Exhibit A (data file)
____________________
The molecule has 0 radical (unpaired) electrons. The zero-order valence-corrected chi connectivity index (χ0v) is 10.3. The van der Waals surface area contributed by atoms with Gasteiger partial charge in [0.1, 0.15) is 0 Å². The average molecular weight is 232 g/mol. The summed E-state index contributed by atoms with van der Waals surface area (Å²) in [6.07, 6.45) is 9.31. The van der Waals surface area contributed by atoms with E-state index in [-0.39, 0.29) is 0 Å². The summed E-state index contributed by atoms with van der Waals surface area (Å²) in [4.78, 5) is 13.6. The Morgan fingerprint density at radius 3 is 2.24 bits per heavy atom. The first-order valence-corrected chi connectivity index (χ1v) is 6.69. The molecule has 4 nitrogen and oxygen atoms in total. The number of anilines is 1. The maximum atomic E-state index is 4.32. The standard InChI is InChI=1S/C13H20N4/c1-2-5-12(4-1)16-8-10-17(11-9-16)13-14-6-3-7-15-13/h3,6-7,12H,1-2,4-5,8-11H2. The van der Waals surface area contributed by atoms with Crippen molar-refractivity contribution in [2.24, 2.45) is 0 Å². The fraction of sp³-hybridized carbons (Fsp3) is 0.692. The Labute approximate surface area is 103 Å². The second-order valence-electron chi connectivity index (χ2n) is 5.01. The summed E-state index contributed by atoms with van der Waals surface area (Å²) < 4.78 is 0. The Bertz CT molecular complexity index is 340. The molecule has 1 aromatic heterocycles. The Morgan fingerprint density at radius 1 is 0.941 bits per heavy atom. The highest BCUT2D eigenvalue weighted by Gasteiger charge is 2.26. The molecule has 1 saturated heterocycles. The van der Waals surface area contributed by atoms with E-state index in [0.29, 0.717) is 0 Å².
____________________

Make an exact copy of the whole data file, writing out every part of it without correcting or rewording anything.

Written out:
The molecule has 0 radical (unpaired) electrons. The zero-order valence-corrected chi connectivity index (χ0v) is 10.3. The van der Waals surface area contributed by atoms with Gasteiger partial charge in [0.1, 0.15) is 0 Å². The average molecular weight is 232 g/mol. The summed E-state index contributed by atoms with van der Waals surface area (Å²) in [6.07, 6.45) is 9.31. The van der Waals surface area contributed by atoms with E-state index in [-0.39, 0.29) is 0 Å². The summed E-state index contributed by atoms with van der Waals surface area (Å²) in [4.78, 5) is 13.6. The Morgan fingerprint density at radius 3 is 2.24 bits per heavy atom. The first-order valence-corrected chi connectivity index (χ1v) is 6.69. The molecule has 4 nitrogen and oxygen atoms in total. The number of anilines is 1. The maximum atomic E-state index is 4.32. The standard InChI is InChI=1S/C13H20N4/c1-2-5-12(4-1)16-8-10-17(11-9-16)13-14-6-3-7-15-13/h3,6-7,12H,1-2,4-5,8-11H2. The van der Waals surface area contributed by atoms with Crippen molar-refractivity contribution in [2.24, 2.45) is 0 Å². The fraction of sp³-hybridized carbons (Fsp3) is 0.692. The Labute approximate surface area is 103 Å². The second-order valence-electron chi connectivity index (χ2n) is 5.01. The summed E-state index contributed by atoms with van der Waals surface area (Å²) < 4.78 is 0. The Bertz CT molecular complexity index is 340. The molecule has 1 aromatic heterocycles. The Morgan fingerprint density at radius 1 is 0.941 bits per heavy atom. The highest BCUT2D eigenvalue weighted by Gasteiger charge is 2.26. The molecule has 1 saturated heterocycles. The van der Waals surface area contributed by atoms with E-state index in [0.29, 0.717) is 0 Å².